New York Times offers lots of whispers (hint, hint) about Pence's patient waiting game

Sooooooo ... Did anyone read the OTHER big mainstream news feature involving the vice president?

There was, of course, that tsunami of digital ink about Mike and Karen Pence and their attempts to follow the marital example of Billy Graham rather than Bill Clinton. But there was also a long New York Times feature the other day about the vice president that ran with this calm, friendly headline: "Amid White House Tumult, Pence Offers Trump a Steady Hand."

GetReligion readers can read this report in one of two ways.

First of all, it does contain obvious references to the rather striking differences -- at the level of personal style and, by implication, faith and character -- between President Donald Trump and his squeaky clean evangelical vice president. This led to some nice turns of phrase, such as Pence being a "Hill-wise former Indiana congressman who is typically a palliative presence in an administration of piranhas." Hold that thought.

At the same time, you can read this story as a kind of Game of Thrones parable. Note, for example, that the Times team may have broken some kind of journalism record for the number of off-the-record sources used in an article about a vice president. This is one of those stories that delights inside the Beltway politicos, forcing them to grab a high-lighter pen and play the old "name that White House aide" game.

Read this way, Pence is seen as a kind of quiet, wise Washington pro who is waiting for the other Trump shoe to drop. Thus, the Times notes that "Mr. Pence’s dad-in-the-Norman Rockwell-painting demeanor masks a shrewd political intelligence." In the current White House, Pence is "jarringly out of place, a clean-cut 1950s Republican cheerfully navigating the chaotic 'Mad Max' landscape."

The implication, of course (one senses the presence of Democrats starting research for attacks on a Pence presidency) is that Pence has been muddied just by agreeing to play ball with Trump in the first place.

This is where the religion angle starts to show up.

That’s the challenge he’s faced since accepting the job of Mr. Trump’s straight-man running mate last summer. Many Pence advisers, including his wife, Karen, were wary of the offer.
“I come from a family of preachers,” said Representative Elijah E. Cummings, Democrat of Maryland, who served with Mr. Pence in the House and still communicates with him regularly. “He is an honorable man. He is a Christian man. But there’s going to come a time when the Trump storm is over, and you have spent all this time defending him and repeating the stuff Trump has said. What’s he going to do when his credibility is shot?”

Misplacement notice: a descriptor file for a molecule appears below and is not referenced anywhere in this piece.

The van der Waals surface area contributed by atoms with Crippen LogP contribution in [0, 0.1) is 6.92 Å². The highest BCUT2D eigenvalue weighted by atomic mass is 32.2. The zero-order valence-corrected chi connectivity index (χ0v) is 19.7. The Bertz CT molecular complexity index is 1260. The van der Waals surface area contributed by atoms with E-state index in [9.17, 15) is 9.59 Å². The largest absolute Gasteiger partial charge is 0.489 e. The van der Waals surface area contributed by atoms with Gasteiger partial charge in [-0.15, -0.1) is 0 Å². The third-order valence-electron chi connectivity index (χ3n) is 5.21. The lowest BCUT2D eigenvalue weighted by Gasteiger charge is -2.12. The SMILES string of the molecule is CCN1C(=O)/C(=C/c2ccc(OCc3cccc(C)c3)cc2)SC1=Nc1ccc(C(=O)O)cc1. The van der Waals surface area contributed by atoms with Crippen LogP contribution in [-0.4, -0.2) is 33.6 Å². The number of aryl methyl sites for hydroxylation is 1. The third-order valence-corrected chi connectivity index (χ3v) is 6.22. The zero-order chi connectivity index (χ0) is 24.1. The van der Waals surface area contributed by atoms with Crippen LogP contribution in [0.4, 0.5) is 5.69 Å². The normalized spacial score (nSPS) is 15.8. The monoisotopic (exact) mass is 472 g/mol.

If one reads between the lines in this story -- which exactly what readers are supposed to do -- one of the subplots is that the Trump White House is actually not very friendly to the causes favored by millions of culturally conservative religious believers who held their noses and voted for the morally complicated (to say the least) New York billionaire.

Read the story with that in mind and Pence appears to me a smart DC guy who is being careful not to show his cards too early.

... (Pence) has held his capital in reserve, choosing to tread lightly on certain issues, according to a person with direct knowledge of the discussions, not campaigning aggressively for defunding Planned Parenthood in the renewed health care bill discussions, for instance.
Much of the time he simply seemed out of the loop, Mr. Trump’s man-who-knew-too-little sidekick. Mr. Pence’s philosophy, according to several White House staff members, is that he is a team player who has signaled that he needs to know only what Mr. Trump wants him to know.

Of course, that is one way -- humble, but smart -- for Pence to keep his hands clean.

But here is the passage that evangelicals in Beltway land are sure to be discussing, including those who may have played off-the-record games with the Times team:

Mr. Pence’s relationship with Mr. Trump is more respectful than familial, people close to both men said. They have worked out an odd-couple shtick in public, but the stark cultural differences are obvious. The president briefly tried to curb his use of expletives in front of his religious vice president but has reverted to four-letter form -- and Mr. Pence, who is fond of joining colleagues for moments of shared prayer, has been less religiously demonstrative around Mr. Trump, aides say.
“There is quite a contrast between Mike and the president,” said Representative Luke Messer, an Indiana Republican who currently occupies Mr. Pence’s congressional seat. “Trump does not sound like a Hoosier -- he says things I wouldn’t say, he picks fights I wouldn’t pick. But their relationship really works.”

So what's the big idea here, other than this story's 5-star journalism style guide to how to semi-identify anonymous sources without giving readers any real information that indicates who is playing who?

It would appear that people some at the Times realize that, while there were a few religious conservatives among the steady Trump loyalists, there are lots of believers who agreed to play along because (a) they thought Hillary Clinton would be even worse, in terms of impact on their most cherished (think Supreme Court) beliefs, and (b) they knew that if Trump was pushed out, or fell on his own, that would place Pence in the Oval Office.

Will the most powerful folks in mainstream journalists be as kind to Pence at that hypothetical turn in the road as they were in this feature?

Readers, what is your answer to that question, after seeing the Acela zone reaction to news about some of the conservative details of Mike and Karen Pence's marriage?

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